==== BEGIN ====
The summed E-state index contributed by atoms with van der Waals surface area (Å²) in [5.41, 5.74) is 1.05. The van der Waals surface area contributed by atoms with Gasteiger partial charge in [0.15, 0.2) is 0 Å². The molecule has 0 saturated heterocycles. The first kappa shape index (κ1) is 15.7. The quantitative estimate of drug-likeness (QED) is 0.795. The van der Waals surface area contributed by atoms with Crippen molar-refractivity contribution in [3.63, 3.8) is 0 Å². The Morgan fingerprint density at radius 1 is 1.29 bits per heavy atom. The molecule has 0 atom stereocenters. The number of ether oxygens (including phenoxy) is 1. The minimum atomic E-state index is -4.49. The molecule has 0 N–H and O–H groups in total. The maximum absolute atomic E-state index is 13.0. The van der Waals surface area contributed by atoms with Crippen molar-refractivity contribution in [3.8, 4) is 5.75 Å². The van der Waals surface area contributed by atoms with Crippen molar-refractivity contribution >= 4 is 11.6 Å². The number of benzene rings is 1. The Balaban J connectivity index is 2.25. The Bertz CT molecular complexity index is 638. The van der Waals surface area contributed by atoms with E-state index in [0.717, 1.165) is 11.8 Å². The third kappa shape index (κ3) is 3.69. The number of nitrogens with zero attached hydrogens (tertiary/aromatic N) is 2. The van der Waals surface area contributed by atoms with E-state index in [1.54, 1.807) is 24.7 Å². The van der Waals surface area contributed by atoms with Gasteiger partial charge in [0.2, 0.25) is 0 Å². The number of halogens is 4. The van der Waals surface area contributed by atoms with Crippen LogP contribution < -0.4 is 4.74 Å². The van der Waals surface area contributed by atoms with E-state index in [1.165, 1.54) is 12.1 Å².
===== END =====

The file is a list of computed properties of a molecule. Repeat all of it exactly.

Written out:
The summed E-state index contributed by atoms with van der Waals surface area (Å²) in [5.41, 5.74) is 1.05. The van der Waals surface area contributed by atoms with Gasteiger partial charge in [0.15, 0.2) is 0 Å². The molecule has 0 saturated heterocycles. The first kappa shape index (κ1) is 15.7. The quantitative estimate of drug-likeness (QED) is 0.795. The van der Waals surface area contributed by atoms with Crippen molar-refractivity contribution in [3.63, 3.8) is 0 Å². The Morgan fingerprint density at radius 1 is 1.29 bits per heavy atom. The molecule has 0 atom stereocenters. The number of ether oxygens (including phenoxy) is 1. The minimum atomic E-state index is -4.49. The molecule has 0 N–H and O–H groups in total. The maximum absolute atomic E-state index is 13.0. The van der Waals surface area contributed by atoms with Crippen molar-refractivity contribution in [3.8, 4) is 5.75 Å². The van der Waals surface area contributed by atoms with Crippen molar-refractivity contribution >= 4 is 11.6 Å². The number of benzene rings is 1. The Balaban J connectivity index is 2.25. The Bertz CT molecular complexity index is 638. The van der Waals surface area contributed by atoms with E-state index in [0.717, 1.165) is 11.8 Å². The third kappa shape index (κ3) is 3.69. The number of nitrogens with zero attached hydrogens (tertiary/aromatic N) is 2. The van der Waals surface area contributed by atoms with E-state index in [1.54, 1.807) is 24.7 Å². The van der Waals surface area contributed by atoms with Gasteiger partial charge in [0.2, 0.25) is 0 Å². The number of halogens is 4. The van der Waals surface area contributed by atoms with Crippen LogP contribution < -0.4 is 4.74 Å². The van der Waals surface area contributed by atoms with E-state index in [1.165, 1.54) is 12.1 Å².